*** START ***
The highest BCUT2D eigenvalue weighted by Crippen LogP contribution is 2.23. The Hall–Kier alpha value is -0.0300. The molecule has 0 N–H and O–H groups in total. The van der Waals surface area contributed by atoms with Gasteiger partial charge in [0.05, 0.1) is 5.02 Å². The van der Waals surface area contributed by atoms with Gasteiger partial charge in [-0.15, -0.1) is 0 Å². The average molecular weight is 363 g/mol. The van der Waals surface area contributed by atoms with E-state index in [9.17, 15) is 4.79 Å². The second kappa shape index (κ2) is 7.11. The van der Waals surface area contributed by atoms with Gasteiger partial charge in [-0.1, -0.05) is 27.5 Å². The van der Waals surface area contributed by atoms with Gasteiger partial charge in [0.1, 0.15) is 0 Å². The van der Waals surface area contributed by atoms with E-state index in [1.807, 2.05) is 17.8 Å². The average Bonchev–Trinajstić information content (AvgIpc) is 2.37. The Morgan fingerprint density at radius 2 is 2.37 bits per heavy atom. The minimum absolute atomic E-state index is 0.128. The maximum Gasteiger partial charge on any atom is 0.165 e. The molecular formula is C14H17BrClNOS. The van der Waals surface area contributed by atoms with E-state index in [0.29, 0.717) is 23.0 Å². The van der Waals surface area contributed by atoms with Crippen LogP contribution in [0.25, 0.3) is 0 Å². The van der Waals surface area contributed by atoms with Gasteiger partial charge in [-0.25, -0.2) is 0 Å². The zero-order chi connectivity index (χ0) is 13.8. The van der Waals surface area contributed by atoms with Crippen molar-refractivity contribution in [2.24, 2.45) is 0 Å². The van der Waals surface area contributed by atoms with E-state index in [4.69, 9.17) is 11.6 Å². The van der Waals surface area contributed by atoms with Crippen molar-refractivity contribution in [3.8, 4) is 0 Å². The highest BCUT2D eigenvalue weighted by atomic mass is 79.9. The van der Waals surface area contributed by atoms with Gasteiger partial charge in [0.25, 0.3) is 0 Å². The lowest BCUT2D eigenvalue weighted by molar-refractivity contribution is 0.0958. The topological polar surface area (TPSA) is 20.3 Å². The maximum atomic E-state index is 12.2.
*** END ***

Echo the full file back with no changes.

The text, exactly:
The highest BCUT2D eigenvalue weighted by Crippen LogP contribution is 2.23. The Hall–Kier alpha value is -0.0300. The molecule has 0 N–H and O–H groups in total. The van der Waals surface area contributed by atoms with Gasteiger partial charge in [0.05, 0.1) is 5.02 Å². The van der Waals surface area contributed by atoms with Gasteiger partial charge in [-0.15, -0.1) is 0 Å². The average molecular weight is 363 g/mol. The van der Waals surface area contributed by atoms with E-state index in [9.17, 15) is 4.79 Å². The second kappa shape index (κ2) is 7.11. The van der Waals surface area contributed by atoms with Gasteiger partial charge in [-0.1, -0.05) is 27.5 Å². The van der Waals surface area contributed by atoms with Gasteiger partial charge in [0.1, 0.15) is 0 Å². The van der Waals surface area contributed by atoms with E-state index in [1.807, 2.05) is 17.8 Å². The average Bonchev–Trinajstić information content (AvgIpc) is 2.37. The Morgan fingerprint density at radius 2 is 2.37 bits per heavy atom. The minimum absolute atomic E-state index is 0.128. The maximum Gasteiger partial charge on any atom is 0.165 e. The molecular formula is C14H17BrClNOS. The van der Waals surface area contributed by atoms with E-state index in [0.29, 0.717) is 23.0 Å². The van der Waals surface area contributed by atoms with Crippen LogP contribution in [0.25, 0.3) is 0 Å². The van der Waals surface area contributed by atoms with Gasteiger partial charge in [-0.25, -0.2) is 0 Å². The zero-order chi connectivity index (χ0) is 13.8. The van der Waals surface area contributed by atoms with Crippen molar-refractivity contribution in [2.24, 2.45) is 0 Å². The van der Waals surface area contributed by atoms with E-state index in [4.69, 9.17) is 11.6 Å². The van der Waals surface area contributed by atoms with Crippen molar-refractivity contribution in [3.8, 4) is 0 Å². The highest BCUT2D eigenvalue weighted by atomic mass is 79.9. The van der Waals surface area contributed by atoms with Gasteiger partial charge in [0.25, 0.3) is 0 Å². The lowest BCUT2D eigenvalue weighted by molar-refractivity contribution is 0.0958. The topological polar surface area (TPSA) is 20.3 Å². The maximum atomic E-state index is 12.2.